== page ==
Cardioid microphones have the most sensitivity at the front and that sensitivity tapers off around the sides reaching a null point with no sensitivity in the rear. These microphones are ideal when monitor speakers are being used to reduce the risk of feedback.
Similar to cardioid microphones, this polar pattern offers good sensitivity in the front with a slightly more focused pattern making the microphone more directional and less likely to pick up ambient sounds in loud environments. This polar pattern does however have some sensitivity in the rear.
With a general understanding of sound and how microphones work, we can now go down the list of common specifications found on a product description for a microphone and explain each one.
The decibel scale gives a number to the volume of sound based on a reference point of 0 dB. The decibel scale used for measuring frequency response on a microphone is not the same as a decibel scale used for measuring volume. There is a decibel formula that explains this conversion but it is very confusing, I don’t even understand it. Take for example this frequency response chart for a famous Shure SM57 cardioid dynamic microphone:
As you can see, most of the frequency response for this microphone falls plainly on that 0 dB line. For the purposes of buying a microphone, anything that falls on that 0 dB line is a frequency that the microphone picks up very well, anything below the line it picks up but not as well, and anything above the line it might be overly sensitive to.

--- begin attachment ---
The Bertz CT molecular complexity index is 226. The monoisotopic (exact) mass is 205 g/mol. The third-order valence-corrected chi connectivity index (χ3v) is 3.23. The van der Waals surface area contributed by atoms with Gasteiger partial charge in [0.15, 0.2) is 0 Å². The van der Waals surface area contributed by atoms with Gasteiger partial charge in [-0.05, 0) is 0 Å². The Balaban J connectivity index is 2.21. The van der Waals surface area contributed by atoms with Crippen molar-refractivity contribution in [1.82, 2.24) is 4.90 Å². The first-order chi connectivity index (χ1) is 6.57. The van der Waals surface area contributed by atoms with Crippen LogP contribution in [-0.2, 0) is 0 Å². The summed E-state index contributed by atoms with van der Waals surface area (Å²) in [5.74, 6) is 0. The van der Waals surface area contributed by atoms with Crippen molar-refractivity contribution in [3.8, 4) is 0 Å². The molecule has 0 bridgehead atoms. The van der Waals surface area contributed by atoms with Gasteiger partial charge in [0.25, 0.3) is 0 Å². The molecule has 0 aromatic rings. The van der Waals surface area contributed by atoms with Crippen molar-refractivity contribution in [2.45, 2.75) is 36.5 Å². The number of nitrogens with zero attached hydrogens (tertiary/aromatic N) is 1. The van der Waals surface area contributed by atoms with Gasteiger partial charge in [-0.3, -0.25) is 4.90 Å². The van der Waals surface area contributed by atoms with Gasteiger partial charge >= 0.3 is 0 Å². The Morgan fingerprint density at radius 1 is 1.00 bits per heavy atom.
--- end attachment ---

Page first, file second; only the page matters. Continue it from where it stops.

Frequency response refers to the microphone’s ability to detect high and low sounds. The human ear can on average detect sounds from 20 Hz to 20,000 Hz. Going back to our discussion of sound waves, a Hz (Hertz) is one cycle of compression and rarefaction in a sound wave. The number refers to how many times that cycle occurs in one second. Here are some reference points for typical instruments and their frequencies:
- 15 Hz – The lower end of the range sound a kick drum makes
- 41 Hz – The low open E string on a Bass guitar
- 440 Hz – The open A string on a guitar
- 4,000 Hz – About the middle of the range of sound a Hi-Hat makes
On higher end equipment, manufacturers will include frequency response curves for sounds coming at various angles towards the microphone. This is helpful for studio recording situations.
A microphone’s sensitivity refers to how much sound or signal a microphone can handle before it will start to distort the sound. This is measured using another complicated formula however the important thing to understand is that a microphone with a high level of sensitivity will send more signal and therefore will not require as much gain on your mixer, while a low sensitivity microphone will send less signal and will require more gain on the mixer.
These measurements are not the only specifications you’ll find on a microphone’s product description however I feel they are the ones that most microphone users will be able to wrap their heads around. Also, know that these measurements do not paint a complete picture of the quality of the microphone that you are researching. There is no substitute for trying out the microphone yourself and measuring with your ears that microphone’s ability to recreate sound. In your research, you’ll find microphones with very similar specifications and very different prices.
I have always found that it’s almost always worth it to spend a little more on audio equipment. The quality of construction, durability, and quality of parts do not show up on the specifications of a microphone. There is also a reason that you see the same two or three brand names on microphones at studios all over the world. Feel free to read through microphone guides if you’re looking for more advice on buying.